Mutual engagement occurs when people creatively spark together and enter a state of group flow. It involves engagement with both the products of a joint activity and with the other participants who are contributing to those products. Mutual engagement is essential for technologically mediated creative collaborations such as group improvisation with new musical interfaces, distributed brainstorming, and so on.
Identifying mutual engagement
Mutual engagement is about the points at which participants engage with each other in a creative collaboration. These points may be indicated by co-location of contributions, mutual modification of the joint product, discussions of quality of the joint product, or repetition and reinterpretation of others' contributions. These rely on participants' skills and expertise with the system.
Designing for mutual engagement
User interfaces designed for mutual engagement should support mutual awareness of actions, shared and consistent representations, mutual modifiability, and annotation.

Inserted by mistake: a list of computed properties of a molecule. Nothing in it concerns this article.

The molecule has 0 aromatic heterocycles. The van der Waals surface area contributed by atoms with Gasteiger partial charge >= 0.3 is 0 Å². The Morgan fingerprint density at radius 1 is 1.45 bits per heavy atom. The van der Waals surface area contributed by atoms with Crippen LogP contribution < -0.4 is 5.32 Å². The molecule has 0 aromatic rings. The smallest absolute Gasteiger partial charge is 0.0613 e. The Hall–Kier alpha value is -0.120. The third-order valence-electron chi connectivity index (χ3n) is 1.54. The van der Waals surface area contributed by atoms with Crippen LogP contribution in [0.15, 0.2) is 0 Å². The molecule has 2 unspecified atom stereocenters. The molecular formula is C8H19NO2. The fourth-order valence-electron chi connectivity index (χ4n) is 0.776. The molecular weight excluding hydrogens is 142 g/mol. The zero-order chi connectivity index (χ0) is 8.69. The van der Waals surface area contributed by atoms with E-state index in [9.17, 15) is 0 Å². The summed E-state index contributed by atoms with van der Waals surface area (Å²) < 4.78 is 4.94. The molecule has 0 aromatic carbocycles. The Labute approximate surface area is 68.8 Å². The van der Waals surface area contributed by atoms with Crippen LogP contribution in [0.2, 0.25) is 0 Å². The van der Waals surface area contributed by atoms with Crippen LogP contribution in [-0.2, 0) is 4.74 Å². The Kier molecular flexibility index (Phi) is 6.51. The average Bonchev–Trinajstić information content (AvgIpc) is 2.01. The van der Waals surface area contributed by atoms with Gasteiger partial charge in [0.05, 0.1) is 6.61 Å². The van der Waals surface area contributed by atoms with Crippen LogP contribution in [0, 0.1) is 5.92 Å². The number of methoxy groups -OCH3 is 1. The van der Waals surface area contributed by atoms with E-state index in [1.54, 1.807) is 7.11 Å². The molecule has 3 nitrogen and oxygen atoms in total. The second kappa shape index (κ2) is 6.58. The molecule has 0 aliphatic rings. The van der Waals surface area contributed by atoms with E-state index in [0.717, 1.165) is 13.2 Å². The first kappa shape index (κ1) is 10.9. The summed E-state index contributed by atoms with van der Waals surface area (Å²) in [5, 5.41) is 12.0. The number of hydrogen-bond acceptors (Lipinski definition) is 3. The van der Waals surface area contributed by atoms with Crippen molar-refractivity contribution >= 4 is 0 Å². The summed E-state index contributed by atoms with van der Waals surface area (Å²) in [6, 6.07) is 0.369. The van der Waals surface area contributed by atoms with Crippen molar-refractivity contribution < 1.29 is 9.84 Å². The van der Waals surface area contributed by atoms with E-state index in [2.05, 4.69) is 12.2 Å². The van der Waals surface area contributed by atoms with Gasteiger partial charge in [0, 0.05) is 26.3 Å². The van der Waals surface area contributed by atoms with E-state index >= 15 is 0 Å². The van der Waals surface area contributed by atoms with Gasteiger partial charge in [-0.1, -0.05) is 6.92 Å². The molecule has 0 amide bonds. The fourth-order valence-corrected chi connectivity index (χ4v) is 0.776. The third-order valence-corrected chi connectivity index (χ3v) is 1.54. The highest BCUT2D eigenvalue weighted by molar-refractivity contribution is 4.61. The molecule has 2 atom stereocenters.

Mutual engagement is critical to creative collaborations which rely on technology. The field of computer supported cooperative work is closely related, but focusses more on work, task, and office based activities. Wenger's characterization of mutual engagement in a community of practice focuses on participants ability to "engage with other members and respond in kind to their actions". From Wenger's perspective, mutual engagement is about the work involved in learning how to interact with other people in an emerging community of practice whereas the definition given here is about informing design of collaborative user interfaces.
- Bryan-Kinns, N., & Hamilton, F. (2009). "Identifying Mutual Engagement". Behaviour & Information Technology.  doi:10.1080/01449290903377103
- Sawyer, K. (2003). Group creativity: Music, theater, collaboration. Lawrence Erlbaum Associates (LEA), NJ, USA.
- Bryan-Kinns, N. (2004). "Daisyphone: The Design and Impact of a Novel Environment for Remote Group Music Improvisation". In Proceedings of DIS 2004, Boston, USA, pp. 135-144.